My take on e-mountain-bikes

In Words by adenLeave a Comment

E-bikes are a newish thing. The concept and a lot of iterations have existed for a long time. But the ever improving efficiency of batteries has allowed enterprising businesses to push sleek new models to the market like never before. And it is potentially a great thing. Imagine the effect of exchanging all of the mopeds in Bangkok for e-bikes. Less noise, less pollution.

Okay, but I’m not talking about e-bikes that could be used by couriers. I’m talking about a motor assist mechanism added to mountain bikes, ridden on mountain bike trails, to make them more efficient. And here’s my question about that: since when was mountain biking about efficient transportation from point A to B?

When I’m at work, efficiency is the name of the game. But when I’m in pursuit of leisure, my modus operandi changes. I’m done leveraging technology to simplify. Instead, I want to engage the world as it is. I want to encounter nature in all her awesomeness and accept the challenges she issues: cold and rainy days or hot and humid nights, swarming mosquitoes, precipitous cliffs. And yes, long, difficult (and fun) mountain bike trails.

The whole point for me is to sweat, and grunt and dig deep into myself to feel alive. So I’ll be damned before I put a motor between me and my bike’s drive train. If a hill kicks my butt one week, I set goals to eat better, train, focus and go back for a another round – not stick a freaking motor on the bike. I used to get shuttled (a decade ago), but I found that I enjoy the day more when I pedal my way through, event if it means one descent instead of three. I’m no top athlete, but I’ve ridden really long, really satisfying days many, many times without assistance.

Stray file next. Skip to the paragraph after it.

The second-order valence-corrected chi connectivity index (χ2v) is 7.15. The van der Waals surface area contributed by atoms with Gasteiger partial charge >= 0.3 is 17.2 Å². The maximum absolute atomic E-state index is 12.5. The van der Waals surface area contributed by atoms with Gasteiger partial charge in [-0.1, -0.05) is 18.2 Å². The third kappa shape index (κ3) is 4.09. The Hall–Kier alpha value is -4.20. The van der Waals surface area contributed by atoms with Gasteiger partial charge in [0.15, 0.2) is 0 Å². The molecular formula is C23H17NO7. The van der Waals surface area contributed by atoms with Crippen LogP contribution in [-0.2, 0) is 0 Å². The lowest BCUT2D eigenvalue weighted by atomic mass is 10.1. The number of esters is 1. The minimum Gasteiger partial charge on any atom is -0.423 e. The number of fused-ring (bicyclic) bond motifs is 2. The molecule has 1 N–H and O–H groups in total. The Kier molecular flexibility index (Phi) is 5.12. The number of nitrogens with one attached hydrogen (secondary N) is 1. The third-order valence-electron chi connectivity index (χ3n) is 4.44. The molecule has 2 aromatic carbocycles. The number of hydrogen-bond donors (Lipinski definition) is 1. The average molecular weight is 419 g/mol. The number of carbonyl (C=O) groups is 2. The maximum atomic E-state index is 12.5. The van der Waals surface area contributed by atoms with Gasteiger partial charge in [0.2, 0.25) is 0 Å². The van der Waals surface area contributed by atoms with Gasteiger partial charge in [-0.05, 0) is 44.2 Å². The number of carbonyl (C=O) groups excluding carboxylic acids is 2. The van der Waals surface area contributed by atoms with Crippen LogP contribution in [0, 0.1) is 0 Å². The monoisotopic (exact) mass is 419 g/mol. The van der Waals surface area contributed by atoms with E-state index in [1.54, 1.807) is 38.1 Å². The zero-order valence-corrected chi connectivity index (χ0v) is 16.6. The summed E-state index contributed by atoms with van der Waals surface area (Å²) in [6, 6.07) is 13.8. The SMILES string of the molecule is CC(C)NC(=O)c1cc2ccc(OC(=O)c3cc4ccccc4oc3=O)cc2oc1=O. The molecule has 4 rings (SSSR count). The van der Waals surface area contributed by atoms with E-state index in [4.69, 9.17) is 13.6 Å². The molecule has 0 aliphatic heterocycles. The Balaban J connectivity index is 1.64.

As for the fun argument, I bet they are fun. But I bet poaching a flow trail on a golf cart is fun too (probably really fun). It just seems more like gimmicky fun rather than a way to make mountain biking better.

“[The] production of too many useful things produces too large a useless population.”
– Karl Marx, Human Requirements and Division of Labour

Leave a Comment